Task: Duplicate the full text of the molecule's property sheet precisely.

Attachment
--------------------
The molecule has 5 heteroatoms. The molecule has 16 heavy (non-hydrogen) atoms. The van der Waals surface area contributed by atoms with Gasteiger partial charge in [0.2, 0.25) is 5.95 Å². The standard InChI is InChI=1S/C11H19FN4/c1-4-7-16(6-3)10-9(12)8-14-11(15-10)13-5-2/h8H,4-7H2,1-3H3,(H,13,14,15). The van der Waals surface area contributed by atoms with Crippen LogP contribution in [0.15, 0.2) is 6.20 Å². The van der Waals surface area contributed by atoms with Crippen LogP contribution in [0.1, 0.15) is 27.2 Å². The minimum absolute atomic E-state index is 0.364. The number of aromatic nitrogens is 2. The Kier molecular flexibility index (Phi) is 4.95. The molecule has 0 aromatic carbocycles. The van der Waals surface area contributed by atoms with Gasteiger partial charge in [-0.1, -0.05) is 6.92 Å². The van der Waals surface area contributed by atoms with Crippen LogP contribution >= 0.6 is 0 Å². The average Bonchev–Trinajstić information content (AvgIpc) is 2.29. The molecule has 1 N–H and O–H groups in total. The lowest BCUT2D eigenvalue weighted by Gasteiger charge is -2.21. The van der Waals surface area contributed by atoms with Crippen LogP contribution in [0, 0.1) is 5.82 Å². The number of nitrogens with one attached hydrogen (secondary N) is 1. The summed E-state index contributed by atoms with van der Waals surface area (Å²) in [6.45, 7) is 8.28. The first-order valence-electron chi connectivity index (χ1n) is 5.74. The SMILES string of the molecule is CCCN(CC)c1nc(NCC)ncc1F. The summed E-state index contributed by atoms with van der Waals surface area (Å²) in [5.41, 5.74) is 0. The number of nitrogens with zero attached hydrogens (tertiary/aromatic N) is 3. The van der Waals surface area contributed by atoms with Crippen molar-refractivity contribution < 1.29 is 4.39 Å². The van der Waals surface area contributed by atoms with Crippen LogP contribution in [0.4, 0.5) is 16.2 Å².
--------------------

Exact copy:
The molecule has 5 heteroatoms. The molecule has 16 heavy (non-hydrogen) atoms. The van der Waals surface area contributed by atoms with Gasteiger partial charge in [0.2, 0.25) is 5.95 Å². The standard InChI is InChI=1S/C11H19FN4/c1-4-7-16(6-3)10-9(12)8-14-11(15-10)13-5-2/h8H,4-7H2,1-3H3,(H,13,14,15). The van der Waals surface area contributed by atoms with Crippen LogP contribution in [0.15, 0.2) is 6.20 Å². The van der Waals surface area contributed by atoms with Crippen LogP contribution in [0.1, 0.15) is 27.2 Å². The minimum absolute atomic E-state index is 0.364. The number of aromatic nitrogens is 2. The Kier molecular flexibility index (Phi) is 4.95. The molecule has 0 aromatic carbocycles. The van der Waals surface area contributed by atoms with Gasteiger partial charge in [-0.1, -0.05) is 6.92 Å². The van der Waals surface area contributed by atoms with Crippen LogP contribution >= 0.6 is 0 Å². The average Bonchev–Trinajstić information content (AvgIpc) is 2.29. The molecule has 1 N–H and O–H groups in total. The lowest BCUT2D eigenvalue weighted by Gasteiger charge is -2.21. The van der Waals surface area contributed by atoms with Crippen LogP contribution in [0, 0.1) is 5.82 Å². The number of nitrogens with one attached hydrogen (secondary N) is 1. The summed E-state index contributed by atoms with van der Waals surface area (Å²) in [6.45, 7) is 8.28. The first-order valence-electron chi connectivity index (χ1n) is 5.74. The SMILES string of the molecule is CCCN(CC)c1nc(NCC)ncc1F. The summed E-state index contributed by atoms with van der Waals surface area (Å²) in [5.41, 5.74) is 0. The number of nitrogens with zero attached hydrogens (tertiary/aromatic N) is 3. The van der Waals surface area contributed by atoms with Crippen molar-refractivity contribution < 1.29 is 4.39 Å². The van der Waals surface area contributed by atoms with Crippen LogP contribution in [0.4, 0.5) is 16.2 Å².